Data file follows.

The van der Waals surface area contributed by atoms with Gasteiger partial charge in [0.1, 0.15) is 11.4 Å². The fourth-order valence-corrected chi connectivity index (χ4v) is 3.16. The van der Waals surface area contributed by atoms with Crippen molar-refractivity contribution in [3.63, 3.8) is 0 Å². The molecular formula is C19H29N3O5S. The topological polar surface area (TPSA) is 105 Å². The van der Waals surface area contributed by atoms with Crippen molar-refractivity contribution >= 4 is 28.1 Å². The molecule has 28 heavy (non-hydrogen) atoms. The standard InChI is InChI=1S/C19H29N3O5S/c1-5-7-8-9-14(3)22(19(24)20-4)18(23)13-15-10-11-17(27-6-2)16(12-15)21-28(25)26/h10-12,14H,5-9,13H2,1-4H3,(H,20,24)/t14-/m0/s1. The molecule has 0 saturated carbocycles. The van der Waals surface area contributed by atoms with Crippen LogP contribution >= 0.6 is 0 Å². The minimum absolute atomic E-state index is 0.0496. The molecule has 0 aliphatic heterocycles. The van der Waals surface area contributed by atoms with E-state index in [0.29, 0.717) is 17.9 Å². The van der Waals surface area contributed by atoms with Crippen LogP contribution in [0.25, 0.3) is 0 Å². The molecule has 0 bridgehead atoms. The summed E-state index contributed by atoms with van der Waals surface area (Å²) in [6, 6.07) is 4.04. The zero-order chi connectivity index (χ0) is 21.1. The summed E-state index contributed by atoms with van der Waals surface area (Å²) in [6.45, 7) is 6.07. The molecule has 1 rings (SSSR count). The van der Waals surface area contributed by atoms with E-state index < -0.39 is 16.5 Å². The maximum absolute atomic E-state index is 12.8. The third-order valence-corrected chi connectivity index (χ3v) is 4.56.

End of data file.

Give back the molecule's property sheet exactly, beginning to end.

The van der Waals surface area contributed by atoms with Gasteiger partial charge in [0.1, 0.15) is 11.4 Å². The fourth-order valence-corrected chi connectivity index (χ4v) is 3.16. The van der Waals surface area contributed by atoms with Crippen molar-refractivity contribution in [3.63, 3.8) is 0 Å². The molecular formula is C19H29N3O5S. The topological polar surface area (TPSA) is 105 Å². The van der Waals surface area contributed by atoms with Crippen molar-refractivity contribution >= 4 is 28.1 Å². The molecule has 28 heavy (non-hydrogen) atoms. The standard InChI is InChI=1S/C19H29N3O5S/c1-5-7-8-9-14(3)22(19(24)20-4)18(23)13-15-10-11-17(27-6-2)16(12-15)21-28(25)26/h10-12,14H,5-9,13H2,1-4H3,(H,20,24)/t14-/m0/s1. The molecule has 0 saturated carbocycles. The van der Waals surface area contributed by atoms with Crippen LogP contribution >= 0.6 is 0 Å². The minimum absolute atomic E-state index is 0.0496. The molecule has 0 aliphatic heterocycles. The van der Waals surface area contributed by atoms with E-state index in [0.29, 0.717) is 17.9 Å². The van der Waals surface area contributed by atoms with Crippen LogP contribution in [0.25, 0.3) is 0 Å². The molecule has 0 bridgehead atoms. The summed E-state index contributed by atoms with van der Waals surface area (Å²) in [6, 6.07) is 4.04. The zero-order chi connectivity index (χ0) is 21.1. The summed E-state index contributed by atoms with van der Waals surface area (Å²) in [6.45, 7) is 6.07. The molecule has 1 rings (SSSR count). The van der Waals surface area contributed by atoms with E-state index < -0.39 is 16.5 Å². The maximum absolute atomic E-state index is 12.8. The third-order valence-corrected chi connectivity index (χ3v) is 4.56.